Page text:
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Caring for Joe

written by

Leukaemia Care, Charity

  • father's day

In Autumn 2014, our world was turned upside down.  We had been settling into a new routine, with both our children at school and both of us working full time. I had also started singing in a community choir once a week, as a new diversion.  Then, our four-year-old son, Joe, was diagnosed with acute lymphoblastic leukaemia (ALL). In an instant, all of our plans went out of the window and we became carers for a child with blood cancer. In our case, diagnosis was quick: a scan, a blood test and a phone call: ‘Please come in and bring an overnight bag.’ There was no time to worry about the ‘what ifs’ before we were on the ward.

That first day, we cancelled everything for the next week, and then the next month. Gradually, the ward became a familiar place, but in the first few days and weeks there was no routine – as the intensive cycles of treatment kicked in and Joe became more and more poorly in front of our eyes. In hindsight, we were fortunate in many ways – our jobs are flexible and we were able to keep things ticking over by working away from the office. The hospital was five minutes’ drive from home, and granny and grandpa lived within driving distance and were able to drop everything to help out. 

Having to clear my diary of all other worries and commitments was both a necessity and, in hindsight, a great relief. I had no space left in my head to even think about anything other than the terrifying, all-consuming but tiny new world that we had entered. There was just one chink though; one piece of the outside world that I couldn’t let go was the singing. For me, this was a space where for two hours a week I could decompress and put aside the world of coping and caring. Unaccompanied singing demands complete focus, and creates a shared experience that – in the moment – can feel wonderful and immediate.

The treatment path for ALL is a long one. Memories of those first nine months of intensive treatment on and off the ward are already fading. Cannulas, ‘magic sleeps’, pinging infusion pumps, panics about food and, above all, the slow return of Joe into a seven-year-old who no longer looks ill. For the past two years on maintenance, life has started to become more predictable. Gradually, our horizons have opened up. We have been able to take trips away from home, though always with a route planned to the nearest specialist hospital. Temperature checks and ‘night-time medicine’ are just as much parts of the daily routine of life as getting up or going to bed. Weekly visits from the nurse and monthly trips to the ward mark the slow passing of time and the creeping approach of the planned end of treatment.

Life as a carer can feel a little like running a marathon, only there’s no training and, for the first few months, no real sense of what’s coming next. In the beginning, we were too busy being consumed by caring to find time for us, or for our lives outside. Now, the feelings of exhaustion are being held at bay, and tempered a little by the thought of a time when we might all be free to run and jump and swim and play as we wish. My community choir is still a weekly point of light, only now juggling for space in a calendar busy with the commitments of living and working, not just caring.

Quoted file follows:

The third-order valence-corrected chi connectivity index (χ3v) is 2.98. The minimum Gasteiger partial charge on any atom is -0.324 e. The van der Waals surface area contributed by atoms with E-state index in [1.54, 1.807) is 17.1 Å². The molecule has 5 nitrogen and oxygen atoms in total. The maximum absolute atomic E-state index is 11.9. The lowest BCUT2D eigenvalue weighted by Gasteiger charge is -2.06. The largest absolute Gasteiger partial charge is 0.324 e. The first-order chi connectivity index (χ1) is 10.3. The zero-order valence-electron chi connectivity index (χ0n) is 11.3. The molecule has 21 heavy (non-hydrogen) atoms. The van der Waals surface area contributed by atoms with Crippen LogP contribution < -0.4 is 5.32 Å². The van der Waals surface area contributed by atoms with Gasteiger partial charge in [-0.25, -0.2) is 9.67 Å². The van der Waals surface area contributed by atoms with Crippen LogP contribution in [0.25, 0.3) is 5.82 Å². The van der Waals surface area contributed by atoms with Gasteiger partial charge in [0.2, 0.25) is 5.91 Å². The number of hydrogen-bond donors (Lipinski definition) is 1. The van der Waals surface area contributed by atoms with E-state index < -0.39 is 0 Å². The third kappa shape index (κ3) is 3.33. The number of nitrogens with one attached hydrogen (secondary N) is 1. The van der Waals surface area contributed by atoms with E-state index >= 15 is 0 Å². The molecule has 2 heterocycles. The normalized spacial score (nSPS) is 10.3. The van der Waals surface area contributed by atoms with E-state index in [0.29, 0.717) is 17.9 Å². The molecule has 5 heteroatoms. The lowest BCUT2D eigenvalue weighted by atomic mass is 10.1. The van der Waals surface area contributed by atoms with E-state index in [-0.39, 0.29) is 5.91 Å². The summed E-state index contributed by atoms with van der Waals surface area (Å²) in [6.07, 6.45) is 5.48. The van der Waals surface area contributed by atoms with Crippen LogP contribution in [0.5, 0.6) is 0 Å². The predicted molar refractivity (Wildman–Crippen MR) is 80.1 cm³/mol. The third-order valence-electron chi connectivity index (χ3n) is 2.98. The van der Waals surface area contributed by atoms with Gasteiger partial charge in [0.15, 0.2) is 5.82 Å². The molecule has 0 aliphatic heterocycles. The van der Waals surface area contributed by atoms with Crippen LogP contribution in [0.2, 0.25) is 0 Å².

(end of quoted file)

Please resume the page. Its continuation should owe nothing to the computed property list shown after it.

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  • Comment by...
    Anonymous June 13 at 9:08am

    How familiar it all sounds! I was with the family in December when my grandson (11 years old) got the call to go to hospital with an overnight bag, this following a blood test. So quick. ALL was diagnosed. Overnight turned into nine or ten days on the ward. We have been in shock for the past six months but as he is almost into "maintenance" we are beginning to calm down a bit. My son and daughter-in-law have been completely amazing, coping with all the trauma of watching him go through times when he has been feeling ill, sick, unhappy - all three - and trying to maintain some normality for my granddaughter. He has needed long long reassuring bedtime talks with his father, who has given him as much time as he's needed to unburden himself and ask questions. Now both grandchildren are able to benefit from counselling at their local hospice. It has been a frightening time. The diagnosis is frightening. My grandson himself has coped so well and been so brave. It all just shows me how resilient and wonderful people can be. It has been very hard for him to face his occasional visits to school (otherwise home tuition) now that he has lost his hair. At his age he is self-conscious. He is also missing out on some socialising and must feel a bit lonely from time to time, despite all the support from his immediate family and his cousins. He also must feel quite acutely his loss of strength and energy since he was a particularly sporty boy, but amazingly he has still been able to do quite a lot of physical things in the periods of respite between intensive bouts of treatment Of course, the story is ongoing with another three years of treatment ahead of him, but we have been told that the long-term prognosis is excellent.

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